In their haste to become more data-driven, many engineering leaders are measuring their team's performance based on metrics intended to approximate output. These metrics fail because they encourage engineers to game the system.
If you measure a fixed metric like lines of code or number of tickets closed, your engineers will begin splitting code into more lines or breaking bug fixes into multiple tickets. Even sprint points, which attempt to convert engineering work into a standard unit, suffer from this pitfall: Some engineers will slow down after reaching their sprint points for the week while others will strategically inflate their tasks to be awarded additional points.
Experienced engineers will recognize that this type of measurement is fake. While they may not be as influenced to "play the game," their morale will plummet and they will self-select out. By rewarding approximated metrics of output, you're encouraging engineers to increase them regardless of how they correlate with software development success.
No matter which metrics you choose, abstract output approximations will distract engineers from their actual jobs, ultimately decreasing both your team's effectiveness and morale.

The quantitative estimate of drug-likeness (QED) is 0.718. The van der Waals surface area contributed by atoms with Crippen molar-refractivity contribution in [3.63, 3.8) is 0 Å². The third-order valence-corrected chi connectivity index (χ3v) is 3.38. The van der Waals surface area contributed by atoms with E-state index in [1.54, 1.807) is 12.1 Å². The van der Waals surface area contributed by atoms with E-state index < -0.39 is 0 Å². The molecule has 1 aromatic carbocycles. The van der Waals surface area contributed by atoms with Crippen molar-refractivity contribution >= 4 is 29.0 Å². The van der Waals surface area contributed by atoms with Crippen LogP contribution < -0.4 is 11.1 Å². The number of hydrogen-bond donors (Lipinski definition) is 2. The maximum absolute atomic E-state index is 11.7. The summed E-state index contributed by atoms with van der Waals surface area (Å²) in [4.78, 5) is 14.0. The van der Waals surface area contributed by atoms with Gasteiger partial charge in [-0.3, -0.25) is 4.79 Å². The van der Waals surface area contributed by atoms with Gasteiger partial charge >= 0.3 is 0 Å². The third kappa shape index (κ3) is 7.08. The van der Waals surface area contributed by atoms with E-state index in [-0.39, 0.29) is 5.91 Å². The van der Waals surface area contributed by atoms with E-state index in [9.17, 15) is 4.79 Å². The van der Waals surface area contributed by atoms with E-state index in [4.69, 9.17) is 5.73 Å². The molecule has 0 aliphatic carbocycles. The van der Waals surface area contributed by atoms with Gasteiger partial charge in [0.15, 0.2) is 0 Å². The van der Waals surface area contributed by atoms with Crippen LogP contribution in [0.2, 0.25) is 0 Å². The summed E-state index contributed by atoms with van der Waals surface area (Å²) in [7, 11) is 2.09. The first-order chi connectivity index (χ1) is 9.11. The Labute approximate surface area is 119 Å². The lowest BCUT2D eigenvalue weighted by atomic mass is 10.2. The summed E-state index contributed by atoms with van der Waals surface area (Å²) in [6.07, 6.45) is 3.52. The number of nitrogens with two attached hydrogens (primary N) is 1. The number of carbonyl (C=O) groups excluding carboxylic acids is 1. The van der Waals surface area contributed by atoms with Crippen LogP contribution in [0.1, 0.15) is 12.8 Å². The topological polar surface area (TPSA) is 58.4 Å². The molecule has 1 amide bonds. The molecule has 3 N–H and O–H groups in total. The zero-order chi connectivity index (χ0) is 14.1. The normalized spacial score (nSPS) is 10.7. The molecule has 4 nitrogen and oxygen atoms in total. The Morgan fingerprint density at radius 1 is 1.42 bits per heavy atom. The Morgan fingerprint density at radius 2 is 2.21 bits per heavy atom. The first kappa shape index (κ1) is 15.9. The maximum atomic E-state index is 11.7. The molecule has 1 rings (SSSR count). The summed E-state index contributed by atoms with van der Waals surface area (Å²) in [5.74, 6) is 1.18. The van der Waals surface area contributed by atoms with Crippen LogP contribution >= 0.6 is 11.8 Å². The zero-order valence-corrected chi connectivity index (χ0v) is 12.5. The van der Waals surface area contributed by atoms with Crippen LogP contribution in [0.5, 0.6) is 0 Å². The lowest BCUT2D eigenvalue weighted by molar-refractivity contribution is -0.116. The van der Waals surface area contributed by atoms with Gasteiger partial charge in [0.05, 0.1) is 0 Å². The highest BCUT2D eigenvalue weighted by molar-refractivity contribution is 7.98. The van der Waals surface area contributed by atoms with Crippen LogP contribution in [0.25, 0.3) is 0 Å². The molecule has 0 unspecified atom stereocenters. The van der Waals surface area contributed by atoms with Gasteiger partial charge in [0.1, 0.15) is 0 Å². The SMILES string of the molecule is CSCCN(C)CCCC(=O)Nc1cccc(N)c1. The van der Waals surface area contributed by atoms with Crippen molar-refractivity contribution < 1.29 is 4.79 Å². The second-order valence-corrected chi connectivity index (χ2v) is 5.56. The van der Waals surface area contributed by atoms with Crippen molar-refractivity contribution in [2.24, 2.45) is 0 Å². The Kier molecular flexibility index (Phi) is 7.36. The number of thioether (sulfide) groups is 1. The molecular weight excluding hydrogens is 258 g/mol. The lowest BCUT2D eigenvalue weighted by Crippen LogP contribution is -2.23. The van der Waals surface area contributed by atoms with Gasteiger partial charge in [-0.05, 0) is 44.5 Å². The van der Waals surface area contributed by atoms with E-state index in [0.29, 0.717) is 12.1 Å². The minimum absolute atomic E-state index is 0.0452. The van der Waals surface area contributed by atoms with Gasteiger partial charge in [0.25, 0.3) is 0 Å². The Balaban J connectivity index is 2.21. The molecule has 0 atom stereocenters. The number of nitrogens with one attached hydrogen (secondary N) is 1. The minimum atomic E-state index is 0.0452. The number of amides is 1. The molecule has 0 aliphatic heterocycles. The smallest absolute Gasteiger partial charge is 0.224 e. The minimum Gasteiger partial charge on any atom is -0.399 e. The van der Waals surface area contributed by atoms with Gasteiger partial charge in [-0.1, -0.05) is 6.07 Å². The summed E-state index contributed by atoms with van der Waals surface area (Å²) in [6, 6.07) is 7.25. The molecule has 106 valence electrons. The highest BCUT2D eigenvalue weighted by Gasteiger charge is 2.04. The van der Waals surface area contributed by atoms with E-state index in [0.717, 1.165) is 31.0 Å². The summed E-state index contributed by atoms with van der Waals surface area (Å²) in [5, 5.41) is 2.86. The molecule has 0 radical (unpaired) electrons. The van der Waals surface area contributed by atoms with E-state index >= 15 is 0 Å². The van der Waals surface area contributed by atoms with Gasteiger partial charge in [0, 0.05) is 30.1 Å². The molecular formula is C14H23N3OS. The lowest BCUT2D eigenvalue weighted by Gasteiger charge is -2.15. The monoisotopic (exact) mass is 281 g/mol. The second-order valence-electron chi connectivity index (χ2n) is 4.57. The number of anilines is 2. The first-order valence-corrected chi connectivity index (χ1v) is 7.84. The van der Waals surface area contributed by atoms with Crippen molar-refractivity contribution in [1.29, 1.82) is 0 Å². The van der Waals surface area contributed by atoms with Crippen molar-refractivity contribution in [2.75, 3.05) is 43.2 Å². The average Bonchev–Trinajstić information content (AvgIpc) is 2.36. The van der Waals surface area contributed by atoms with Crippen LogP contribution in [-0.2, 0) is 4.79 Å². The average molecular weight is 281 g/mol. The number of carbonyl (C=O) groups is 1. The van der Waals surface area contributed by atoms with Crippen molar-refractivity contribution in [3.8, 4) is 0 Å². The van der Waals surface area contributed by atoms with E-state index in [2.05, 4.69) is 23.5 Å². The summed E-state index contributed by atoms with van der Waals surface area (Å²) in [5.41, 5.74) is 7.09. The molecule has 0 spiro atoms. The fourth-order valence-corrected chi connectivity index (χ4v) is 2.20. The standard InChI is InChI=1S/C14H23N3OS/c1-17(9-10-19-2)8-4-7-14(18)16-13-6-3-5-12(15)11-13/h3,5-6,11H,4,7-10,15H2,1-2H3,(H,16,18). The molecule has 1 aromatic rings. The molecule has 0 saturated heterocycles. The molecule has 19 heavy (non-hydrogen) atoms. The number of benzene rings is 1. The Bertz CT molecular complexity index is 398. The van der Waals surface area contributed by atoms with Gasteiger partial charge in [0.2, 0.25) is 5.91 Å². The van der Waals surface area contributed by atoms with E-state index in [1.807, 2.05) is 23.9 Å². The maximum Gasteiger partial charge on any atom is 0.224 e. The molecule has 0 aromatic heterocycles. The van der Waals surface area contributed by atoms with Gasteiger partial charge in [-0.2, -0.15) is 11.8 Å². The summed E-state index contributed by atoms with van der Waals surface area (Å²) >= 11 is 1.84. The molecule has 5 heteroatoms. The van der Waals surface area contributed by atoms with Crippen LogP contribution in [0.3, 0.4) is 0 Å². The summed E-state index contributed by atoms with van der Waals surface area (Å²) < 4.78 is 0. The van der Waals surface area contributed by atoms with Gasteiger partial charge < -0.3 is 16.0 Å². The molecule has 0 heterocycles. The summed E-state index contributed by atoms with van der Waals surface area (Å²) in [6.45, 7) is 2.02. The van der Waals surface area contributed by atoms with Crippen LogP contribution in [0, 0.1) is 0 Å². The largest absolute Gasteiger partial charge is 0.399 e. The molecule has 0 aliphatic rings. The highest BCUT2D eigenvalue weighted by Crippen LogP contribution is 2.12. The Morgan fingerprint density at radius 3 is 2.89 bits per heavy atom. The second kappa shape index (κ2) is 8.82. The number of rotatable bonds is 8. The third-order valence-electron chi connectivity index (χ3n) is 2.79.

Mistake #2: Not Measuring Anything
On the other end of the spectrum sit engineering leaders who avoid measurement entirely. Many of these leaders have heard about the dangers of measuring the wrong metrics and therefore ricochet to the other extreme. They may emphasize the artisanal and social dimensions of engineering, claiming "software engineering is too complex to measure."
Non-measurement can even be self-reinforcing, because it places the leader into the position of being "the good guy." Instead of being a metrics-obsessed big brother, the leader can be the friendly older brother exclusively focused on keeping their team happy.